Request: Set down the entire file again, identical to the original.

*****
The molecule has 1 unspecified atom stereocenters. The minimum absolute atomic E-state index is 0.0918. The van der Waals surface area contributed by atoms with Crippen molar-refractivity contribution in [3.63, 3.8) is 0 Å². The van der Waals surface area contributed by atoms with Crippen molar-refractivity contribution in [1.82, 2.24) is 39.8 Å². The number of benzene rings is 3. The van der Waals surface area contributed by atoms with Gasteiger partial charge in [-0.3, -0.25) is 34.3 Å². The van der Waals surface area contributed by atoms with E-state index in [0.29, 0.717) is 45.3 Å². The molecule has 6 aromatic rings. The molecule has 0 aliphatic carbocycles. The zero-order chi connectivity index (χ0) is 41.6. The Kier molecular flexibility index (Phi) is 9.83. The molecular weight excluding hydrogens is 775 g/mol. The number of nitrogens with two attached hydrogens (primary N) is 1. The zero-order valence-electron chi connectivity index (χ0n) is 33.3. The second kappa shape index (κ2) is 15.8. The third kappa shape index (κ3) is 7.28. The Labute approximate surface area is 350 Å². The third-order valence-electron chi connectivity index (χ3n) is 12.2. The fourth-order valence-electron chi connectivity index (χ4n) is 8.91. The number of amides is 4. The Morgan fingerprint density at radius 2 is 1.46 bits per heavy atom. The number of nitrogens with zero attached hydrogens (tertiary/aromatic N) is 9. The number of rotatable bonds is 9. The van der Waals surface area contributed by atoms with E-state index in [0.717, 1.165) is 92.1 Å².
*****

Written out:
The molecule has 1 unspecified atom stereocenters. The minimum absolute atomic E-state index is 0.0918. The van der Waals surface area contributed by atoms with Crippen molar-refractivity contribution in [3.63, 3.8) is 0 Å². The van der Waals surface area contributed by atoms with Crippen molar-refractivity contribution in [1.82, 2.24) is 39.8 Å². The number of benzene rings is 3. The van der Waals surface area contributed by atoms with Gasteiger partial charge in [-0.3, -0.25) is 34.3 Å². The van der Waals surface area contributed by atoms with E-state index in [0.29, 0.717) is 45.3 Å². The molecule has 6 aromatic rings. The molecule has 0 aliphatic carbocycles. The zero-order chi connectivity index (χ0) is 41.6. The Kier molecular flexibility index (Phi) is 9.83. The molecular weight excluding hydrogens is 775 g/mol. The number of nitrogens with two attached hydrogens (primary N) is 1. The zero-order valence-electron chi connectivity index (χ0n) is 33.3. The second kappa shape index (κ2) is 15.8. The third kappa shape index (κ3) is 7.28. The Labute approximate surface area is 350 Å². The third-order valence-electron chi connectivity index (χ3n) is 12.2. The fourth-order valence-electron chi connectivity index (χ4n) is 8.91. The number of amides is 4. The Morgan fingerprint density at radius 2 is 1.46 bits per heavy atom. The number of nitrogens with zero attached hydrogens (tertiary/aromatic N) is 9. The number of rotatable bonds is 9. The van der Waals surface area contributed by atoms with E-state index in [0.717, 1.165) is 92.1 Å².